Keeping paper voting: right policy, wrong reason

In six days, Britons will use stubby little pencils to put crosses next to people’s names on pieces of paper. In each of 650 areas, the person with the most crosses becomes a member of parliament. If more than half of those MPs come from one party, that party forms a government and its leader is prime minister. It’s easy to understand and trust.

If someone hacks your bank account, you will notice and will probably be able to get recompense. If someone hacks an election, you are unlikely to know unless your votes was published – which would rather undermine the concept of a secret ballot. Also, we can all understand people counting pieces of paper. Very few of us, including apparently many NHS organisations, can say likewise for computer security.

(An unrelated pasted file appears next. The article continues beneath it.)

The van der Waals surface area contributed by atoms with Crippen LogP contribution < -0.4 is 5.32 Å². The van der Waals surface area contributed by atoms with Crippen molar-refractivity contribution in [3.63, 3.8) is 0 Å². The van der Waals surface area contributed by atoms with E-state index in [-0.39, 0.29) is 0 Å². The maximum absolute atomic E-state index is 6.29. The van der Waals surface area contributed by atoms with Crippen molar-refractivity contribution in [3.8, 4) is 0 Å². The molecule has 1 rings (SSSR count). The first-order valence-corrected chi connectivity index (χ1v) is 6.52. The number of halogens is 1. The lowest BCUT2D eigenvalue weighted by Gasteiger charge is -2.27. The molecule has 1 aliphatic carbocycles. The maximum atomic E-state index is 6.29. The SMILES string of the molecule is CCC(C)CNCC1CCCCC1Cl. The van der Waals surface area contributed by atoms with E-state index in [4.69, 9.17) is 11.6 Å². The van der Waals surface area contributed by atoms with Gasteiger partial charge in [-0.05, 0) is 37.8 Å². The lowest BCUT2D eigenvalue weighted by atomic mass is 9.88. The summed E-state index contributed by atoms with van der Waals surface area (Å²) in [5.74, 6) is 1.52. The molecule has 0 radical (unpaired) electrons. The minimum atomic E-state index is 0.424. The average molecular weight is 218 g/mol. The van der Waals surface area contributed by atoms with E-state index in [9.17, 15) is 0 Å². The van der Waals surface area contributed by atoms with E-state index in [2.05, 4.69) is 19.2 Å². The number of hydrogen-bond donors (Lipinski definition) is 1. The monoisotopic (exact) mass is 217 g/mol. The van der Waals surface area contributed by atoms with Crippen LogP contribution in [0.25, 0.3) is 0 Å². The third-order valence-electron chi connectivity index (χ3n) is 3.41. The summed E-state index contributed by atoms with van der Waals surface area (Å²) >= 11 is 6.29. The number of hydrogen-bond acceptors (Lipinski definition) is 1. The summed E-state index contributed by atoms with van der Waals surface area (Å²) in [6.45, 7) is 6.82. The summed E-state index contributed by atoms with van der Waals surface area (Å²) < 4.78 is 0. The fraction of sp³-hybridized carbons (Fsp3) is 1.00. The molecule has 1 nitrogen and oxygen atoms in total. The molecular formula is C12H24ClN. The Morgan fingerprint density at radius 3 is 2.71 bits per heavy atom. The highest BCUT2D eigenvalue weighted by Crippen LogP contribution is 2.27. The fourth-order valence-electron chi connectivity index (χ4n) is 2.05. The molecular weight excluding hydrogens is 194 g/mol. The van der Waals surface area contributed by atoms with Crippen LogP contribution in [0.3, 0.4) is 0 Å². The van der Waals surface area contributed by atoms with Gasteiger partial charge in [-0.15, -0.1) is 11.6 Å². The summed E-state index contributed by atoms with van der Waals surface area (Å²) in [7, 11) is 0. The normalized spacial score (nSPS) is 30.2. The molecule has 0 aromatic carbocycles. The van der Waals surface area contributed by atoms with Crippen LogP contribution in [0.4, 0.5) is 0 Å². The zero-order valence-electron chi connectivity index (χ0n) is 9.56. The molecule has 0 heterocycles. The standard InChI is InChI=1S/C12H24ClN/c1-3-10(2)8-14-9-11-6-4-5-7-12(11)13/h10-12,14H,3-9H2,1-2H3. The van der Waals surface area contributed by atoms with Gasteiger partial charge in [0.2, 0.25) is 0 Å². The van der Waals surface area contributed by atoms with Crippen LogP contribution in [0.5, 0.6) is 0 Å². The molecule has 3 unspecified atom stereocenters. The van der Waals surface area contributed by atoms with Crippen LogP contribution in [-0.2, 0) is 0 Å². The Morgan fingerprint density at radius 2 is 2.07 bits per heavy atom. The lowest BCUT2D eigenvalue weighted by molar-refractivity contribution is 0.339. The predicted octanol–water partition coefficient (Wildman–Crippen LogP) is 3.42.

The Conservative party manifesto’s section on democracy has several questionable policies including a plan to “ensure that a form of identification must be presented before voting”; in the US, ‘voter ID’ schemes have been seen by opponents as racially discriminatory and a way to stop people voting. The manifesto has nothing to say about unregulated micro-targeted video advertising on Facebook.

But the Conservative pledge to “retain the traditional method of voting by pencil and paper” should be welcomed. The justification of ‘tradition’ is silly – although it fits the tone of this manifesto. The right reason is that keeping the stubby little pencils will maintain the integrity of voting.

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